State health officials say that over 26 million people living in the United States have asthma, a chronic lifelong disease that affects the lungs. Asthma can cause wheezing, breathlessness, chest tightness and coughing. Although asthma cannot be cured, it is possible to manage asthma to reduce symptoms and prevent asthma attacks.
The Department of Public Health and Human Services reports that that one in 10 people in Montana currently have asthma. Further, six out of 10 adults and children with asthma report the condition limits their activities.
According to BJ Biskupiak of the Montana Asthma Control Program, the key is learning how to self-manage the disease. “Asthma is one of the most common chronic disease among children,” he said.
Asthma attacks cause adults to miss work and children to miss school. These dangerous and sometimes life-threatening episodes reduce the quality of life for people with asthma. The good news is that we can raise awareness about asthma and how it can be controlled.
People with asthma can prevent asthma attacks if they learn how to avoid asthma triggers like tobacco smoke, mold, outdoor air pollution, and colds and flu. Asthma episodes can also be prevented by using inhaled corticosteroids and other prescribed daily long-term control medicines correctly.
The Asthma Control Program works with certified asthma educators and other health care providers, childcare professionals, school staff, asthma home visitors, and community members across the state to help people better understand how to make changes in their day-to-day life to control their asthma. These are changes such as accessing quality, guidelines-based care for asthma, gaining skills to improve inhaler technique, and identifying what triggers asthma and how to remove triggers from home, work or school.
“Children and adults need to know their personal triggers and what they can do to control their asthma and avoid exacerbations,” Biskupiak said. “The program’s goal is to help all Montanans with asthma have a better quality of life.”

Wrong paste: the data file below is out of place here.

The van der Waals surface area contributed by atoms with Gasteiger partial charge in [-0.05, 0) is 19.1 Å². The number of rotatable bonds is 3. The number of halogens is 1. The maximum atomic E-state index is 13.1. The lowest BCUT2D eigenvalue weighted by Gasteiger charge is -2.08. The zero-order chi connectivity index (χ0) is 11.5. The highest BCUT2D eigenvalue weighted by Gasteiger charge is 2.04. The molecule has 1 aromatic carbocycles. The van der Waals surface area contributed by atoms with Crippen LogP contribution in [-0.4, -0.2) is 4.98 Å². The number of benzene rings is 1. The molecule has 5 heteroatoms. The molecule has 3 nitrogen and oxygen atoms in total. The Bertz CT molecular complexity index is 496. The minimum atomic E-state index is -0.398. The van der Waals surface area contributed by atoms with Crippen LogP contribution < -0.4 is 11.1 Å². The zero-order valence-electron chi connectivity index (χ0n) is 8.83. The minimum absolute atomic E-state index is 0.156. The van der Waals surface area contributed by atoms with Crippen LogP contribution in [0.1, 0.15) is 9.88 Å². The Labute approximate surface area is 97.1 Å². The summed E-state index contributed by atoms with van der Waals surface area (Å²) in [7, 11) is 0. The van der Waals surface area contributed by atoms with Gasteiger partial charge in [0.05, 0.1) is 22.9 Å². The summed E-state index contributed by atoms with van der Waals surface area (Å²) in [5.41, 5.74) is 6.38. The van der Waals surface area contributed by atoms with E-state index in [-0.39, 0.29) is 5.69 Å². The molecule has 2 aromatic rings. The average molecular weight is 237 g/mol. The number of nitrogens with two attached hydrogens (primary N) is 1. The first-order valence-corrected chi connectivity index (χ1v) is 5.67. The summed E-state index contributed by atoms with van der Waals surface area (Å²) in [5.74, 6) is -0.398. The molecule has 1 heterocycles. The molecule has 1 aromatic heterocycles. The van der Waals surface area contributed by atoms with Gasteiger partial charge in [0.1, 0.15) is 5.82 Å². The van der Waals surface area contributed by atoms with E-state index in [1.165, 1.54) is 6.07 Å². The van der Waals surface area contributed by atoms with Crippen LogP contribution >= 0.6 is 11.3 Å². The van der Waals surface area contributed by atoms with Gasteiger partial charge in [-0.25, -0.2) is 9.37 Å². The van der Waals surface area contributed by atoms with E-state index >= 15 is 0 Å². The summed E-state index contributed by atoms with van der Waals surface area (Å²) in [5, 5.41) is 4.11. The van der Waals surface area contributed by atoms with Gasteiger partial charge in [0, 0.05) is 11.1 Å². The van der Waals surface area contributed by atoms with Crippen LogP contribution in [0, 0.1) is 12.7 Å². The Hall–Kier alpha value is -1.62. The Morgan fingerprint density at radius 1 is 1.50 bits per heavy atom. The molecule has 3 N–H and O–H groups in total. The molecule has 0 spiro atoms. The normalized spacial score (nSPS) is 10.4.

Biskupiak said everyone with asthma should work with their healthcare provider to develop an asthma action plan. An asthma action plan provides information about what medications to use and when, and how to respond to signs of an asthma attack. These plans enable family members and caregivers to be a part of the asthma care team and support a network for individuals with asthma.
Even though asthma can be controlled, many people with asthma in Montana live with frequent symptoms, activity limitations, and poor quality of life. Just under half (44%) of adults and one fifth (19%) of children with current asthma in Montana report asthma symptoms indicating that their asthma is uncontrolled. “Well-controlled asthma shouldn’t limit activities,” Biskupiak says.
The Montana Asthma Control Program conducts various activities around the state, many of which focus heavily on providing asthma self-management education. One activity, the Montana Asthma Home Visiting Program, has demonstrated that upon completion, the percent of enrolled children with good inhaler technique increased from 29% to 94%, the percent having an asthma action plan increased from 35% to 92%, and the percent of children having symptoms on all 30 days of the last month decreased from 16% to 2%. Other activities, conducted with health care facilities and school nurses, work to achieve similar results.
May is National Asthma and Allergy Awareness Month. “Now is one of the peak times of year for asthma and allergy-related medical problems, so it’s a great time to educate and spread awareness,” Biskupiak said.
For more information about Asthma and Allergy Awareness Month, please visit the Asthma and Allergy Foundation of America website at www.aafa.org. A toolkit with information for people with asthma, schools, public health practitioners, and others is at www.cdc.gov/asthma/world_asthma_day.htm.
To contact the Montana Asthma Control Program or to learn more about asthma activities in Montana communities go to dphhs.mt.gov/asthma.